We all like to be able to point at something we’ve done and say, “That’s mine.” As a writer, the satisfaction comes when you see your name and work in print—or, increasingly, online. For me it happened the other day when I received an alert from a well-known search engine—let's call it “Google”—that my name had appeared somewhere on the vast apparatus that is the Internet.
Sometimes these “Google” alerts are false alarms. This is because there are other Sam Barrys in the world. There was the legendary basketball coach Sam Barry, inventor of the triangle offense; the up-and-coming Irish tennis star Sam Barry; the singer-songwriter Sam Barry; and there is one particular young woman named Sam Barry who I think is a teenager, and who keeps popping up on one of the social networking sites, which we will call “BookFace” to protect everyone’s anonymity. Over time I have grown fond of these other Sam Barrys: I know that they will do well in life because they have a good name. (Except for the basketball coach—he already did great.)
My own moment of glory came the other day when a “Google” alert came up for my new book, Write That Book Already! The Tough Love You Need to Get Published Now, which I co-authored with my beautiful and talented wife, Kathi Kamen Goldmark. We’d been listed in Outdoors Unlimited! I know what you’re going to say: Write That Book Already!, which is a book about writing and getting published, doesn’t have anything to do with outdoor living. And those of you who know Kathi will point out that she hasn’t gone camping in, basically, her entire adult life. The last time I went camping was with my ten-year-old daughter Laura, and we wound up huddled in our sleeping bags in a poorly constructed tent on a wind-swept hill in Marin. I believe Laura has blocked this particular traumatic experience out of her memory.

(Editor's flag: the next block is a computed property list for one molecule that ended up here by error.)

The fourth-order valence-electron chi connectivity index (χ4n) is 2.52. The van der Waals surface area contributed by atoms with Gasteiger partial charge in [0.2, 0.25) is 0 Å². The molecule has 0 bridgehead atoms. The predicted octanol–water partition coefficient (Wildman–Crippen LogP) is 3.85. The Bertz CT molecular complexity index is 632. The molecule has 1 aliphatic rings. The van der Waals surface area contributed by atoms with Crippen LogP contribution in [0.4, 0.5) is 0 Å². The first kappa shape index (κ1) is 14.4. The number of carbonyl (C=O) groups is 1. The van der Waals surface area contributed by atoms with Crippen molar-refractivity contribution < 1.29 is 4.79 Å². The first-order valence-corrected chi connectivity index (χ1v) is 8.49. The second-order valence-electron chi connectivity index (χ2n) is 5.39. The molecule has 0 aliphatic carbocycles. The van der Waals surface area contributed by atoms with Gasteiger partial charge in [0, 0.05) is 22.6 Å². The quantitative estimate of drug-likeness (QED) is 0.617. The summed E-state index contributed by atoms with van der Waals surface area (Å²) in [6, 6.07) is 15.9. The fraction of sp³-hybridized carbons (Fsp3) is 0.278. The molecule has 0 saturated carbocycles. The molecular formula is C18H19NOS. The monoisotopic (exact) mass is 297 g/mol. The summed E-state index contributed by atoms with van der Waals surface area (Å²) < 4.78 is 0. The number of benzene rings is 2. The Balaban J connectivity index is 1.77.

So it did seem a little odd to see our book listed in Outdoors Unlimited, right under a DVD called Women’s Guide to Shotgunning, by Shari LeGate. But to get hung up on our lack of outdoor experience and the disconnect between shotgunning and writing is to miss the whole literary point: it’s a metaphor.
Take the description of Women’s Guide to Shotgunning: “Champion shotgunner LeGate helps women of all ages learn and enjoy shotgunning sports by helping choose the right gear and gain knowledge and confidence before stepping out onto the range.”
The term “shotgunning sports” obviously refers to sex, and I think you all know the phrase “stepping out on the range,” as in “That was the night Kathi and I first stepped out on the range.” As for the “right gear”—well, duh.
The Women’s Guide to Shotgunning description goes on to say, “The DVD begins with the basics, the parts of a gun, eye dominance and gun fit, and discusses equipment, stance and how to move to the target.” Yikes! Is it getting warm in here, or is it me? “’Getting involved in the shooting sports can be really scary for a woman,’ LeGate said. ‘They don’t know where to go, what to do, who to ask, what kind of guns to buy, what kind of games to play, what ammunition to get. This video will help them get started.’”
I’m going to order a copy of Women’s Guide to Shotgunning so that Kathi and I can study it “in depth.” I know what you’re thinking—“Why don’t they just get a tent?” Maybe we just will. Meanwhile, we’d like to suggest you order copies of our book Write That Book Already!, which was just released into the wild and is filled with sexy literary metaphors, like how to “find an agent,” the pros and cons of “self publishing,” and what goes on “behind closed doors at a publishing house.”
I have to admit—shotgunning makes for better metaphors.